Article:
By Jeffrey Essmann - New York City - 1 March 2017



My grandmother’s favorite saint was St. Patrick; my mother’s, St. Jude; my sister’s, St. Therese of Lisieux. My grandmother loved St. Patrick because she was from Ireland, and I loved him because she did. When I pray to him now, I pray to him for courage and a sense of humor, two qualities I’ve shifted from my grandmother onto St. Pat. St. Jude is the patron saint of hopeless causes, and I don’t know if my mother prayed to him because she had a hopeless cause of her own or if the drama of a hopeless cause simply appealed to her. And my sister loved St. Therese of Lisieux because she did a miracle with roses and because everyone loves St. Therese of Lisieux.

My own favorite saint from the very beginning, and someone to whom I still pray each morning, is St. Joseph. The pastor at our parish was named Joseph, so every March 19, his name day, there’d be an all-school Mass first thing in the morning, a pageant in the school hall afterward, and then Father Joe would dismiss us.  For years I connected the saint with early dismissal, so my devotion at the time wasn’t entirely unselfish. When I pray to him now in the morning I pray that I might stay on task and out of the way; that I might, as he always did, stay in the background and make sure that Jesus is alright. I pray to St. Luke for writing, St. Lawrence for wit, St. Lucy when my eyes are tired. St. Peter when I think I may have said the wrong thing; St. Mary Magdalene when I think no one’s even listening. I have my own communion of saints, most of them canonized. We all do. I have my confessors and evangelists, mystics and martyrs, the mildly heretical and audience favorites. But among them are two to whom I pray differently than I do to the others, if only because these two, each in his own way, taught me how to pray: they called me into solitude and filled it with the presence of God.
I call them my cavemen.

St. Antony of the Desert, widely honored as the father of Christian monasticism, spent the lion’s share of his 105 years in increasingly extreme states of isolation and ascetic practice, starting among other Christian solitaries on the outskirts of his village, then moving farther out to spend several years among the tombs, and finally pushing into deep desert, where he enclosed himself in an abandoned fort for twenty years and passed the last fifty in a cave in the aptly named Inner Mountain. (A monastic community grew up along the Outer Mountain to take care of the saint in his final years.) A couple centuries later, St. Benedict of Nursia, the father of Western monasticism (Antony lived in Egypt), escaping first the decadence of Rome and then the local clamor incited in a town where he worked a miracle, spent three years in a cave at Subiaco, an experience that formed him as a monastic, particularly his intense reverence for God, and whose spirit pervades the Benedictine Rule.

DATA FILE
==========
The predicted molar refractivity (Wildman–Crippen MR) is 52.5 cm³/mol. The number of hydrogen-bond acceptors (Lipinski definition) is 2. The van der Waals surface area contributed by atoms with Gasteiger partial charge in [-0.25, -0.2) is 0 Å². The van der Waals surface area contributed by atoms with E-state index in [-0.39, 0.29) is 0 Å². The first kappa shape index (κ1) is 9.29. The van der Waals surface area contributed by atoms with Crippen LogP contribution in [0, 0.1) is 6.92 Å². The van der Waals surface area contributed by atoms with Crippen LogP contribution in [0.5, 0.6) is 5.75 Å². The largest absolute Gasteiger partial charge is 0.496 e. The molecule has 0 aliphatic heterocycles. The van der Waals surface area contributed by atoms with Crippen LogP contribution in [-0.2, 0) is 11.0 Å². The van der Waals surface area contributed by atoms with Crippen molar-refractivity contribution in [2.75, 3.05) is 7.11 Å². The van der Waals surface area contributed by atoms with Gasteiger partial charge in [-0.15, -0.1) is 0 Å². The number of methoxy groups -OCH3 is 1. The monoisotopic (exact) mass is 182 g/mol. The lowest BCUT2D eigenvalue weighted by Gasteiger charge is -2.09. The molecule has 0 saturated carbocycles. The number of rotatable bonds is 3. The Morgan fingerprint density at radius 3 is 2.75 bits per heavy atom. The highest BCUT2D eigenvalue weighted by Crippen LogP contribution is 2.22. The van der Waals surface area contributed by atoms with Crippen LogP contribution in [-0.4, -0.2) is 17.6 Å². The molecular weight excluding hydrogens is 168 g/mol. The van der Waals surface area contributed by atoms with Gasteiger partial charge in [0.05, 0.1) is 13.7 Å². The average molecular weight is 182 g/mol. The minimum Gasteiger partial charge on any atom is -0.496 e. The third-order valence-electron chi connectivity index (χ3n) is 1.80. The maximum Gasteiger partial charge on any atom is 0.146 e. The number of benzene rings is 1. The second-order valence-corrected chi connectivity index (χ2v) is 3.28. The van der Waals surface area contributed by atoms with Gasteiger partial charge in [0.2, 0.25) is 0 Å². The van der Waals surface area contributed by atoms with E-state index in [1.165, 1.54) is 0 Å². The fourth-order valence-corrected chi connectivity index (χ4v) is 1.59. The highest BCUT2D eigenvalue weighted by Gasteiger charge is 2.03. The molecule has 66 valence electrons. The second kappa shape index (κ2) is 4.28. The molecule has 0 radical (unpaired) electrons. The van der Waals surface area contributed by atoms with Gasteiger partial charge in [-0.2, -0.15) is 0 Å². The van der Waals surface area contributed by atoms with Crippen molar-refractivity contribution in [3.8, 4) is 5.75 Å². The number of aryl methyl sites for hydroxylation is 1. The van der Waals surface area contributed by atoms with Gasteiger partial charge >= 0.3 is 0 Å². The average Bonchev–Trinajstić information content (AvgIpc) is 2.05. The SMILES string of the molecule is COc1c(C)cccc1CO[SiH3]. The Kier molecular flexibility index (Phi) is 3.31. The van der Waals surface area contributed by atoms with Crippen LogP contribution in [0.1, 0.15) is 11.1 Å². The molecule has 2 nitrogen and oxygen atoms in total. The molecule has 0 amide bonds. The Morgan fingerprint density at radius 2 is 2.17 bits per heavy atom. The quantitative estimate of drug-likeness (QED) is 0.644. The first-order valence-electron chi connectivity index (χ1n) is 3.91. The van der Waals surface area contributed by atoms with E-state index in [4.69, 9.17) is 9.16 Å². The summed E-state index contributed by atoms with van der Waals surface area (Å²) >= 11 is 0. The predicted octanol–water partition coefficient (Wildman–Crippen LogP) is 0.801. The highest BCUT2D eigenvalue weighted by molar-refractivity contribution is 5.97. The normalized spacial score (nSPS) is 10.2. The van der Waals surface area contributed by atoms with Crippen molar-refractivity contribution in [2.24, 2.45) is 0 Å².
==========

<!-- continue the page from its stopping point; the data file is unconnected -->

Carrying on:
I’ve been in my current cave about four years now: the back bedroom of an apartment in Upper Manhattan. I’m directly across the street from a city park comprised of a very steep, wooded hill (the highest natural point on the island), at the top of which is a museum containing, among many other beautiful things, a reliquary that may or may not contain a piece of the True Cross. I usually pray my psalms at the window, facing the park, a wall of solid green in the summer, in winter a tangled tracery of oak branches, sycamore and elm. And sometimes as I pray I feel like a hermit in his cell, an anchorite clinging to the Hill of the Relic.

I pray the psalms at the window, move to the bed for scripture, say the Magnificat in front of an icon of the Virgin and Child, the Our Father before a cross one of my catechism kids brought me from Arizona. I don’t light the candle till I read the Gospel. I burn sandalwood incense the bulk of the year, cedarwood during Lent. These tiny rituals hold me to the moment, remind me of the Presence in which I stand, mark the journey of my prayer. It’s said that in St. Antony’s cave, over on one side, were one hundred stones. He would say an Our Father and, when he was done, move a stone from one side of the cave to the other. Then he would say another Our Father, and move another stone. Another Our Father and another and another until all one hundred stones had been moved to the opposite side. The next day he would say another hundred Our Fathers and move them all back.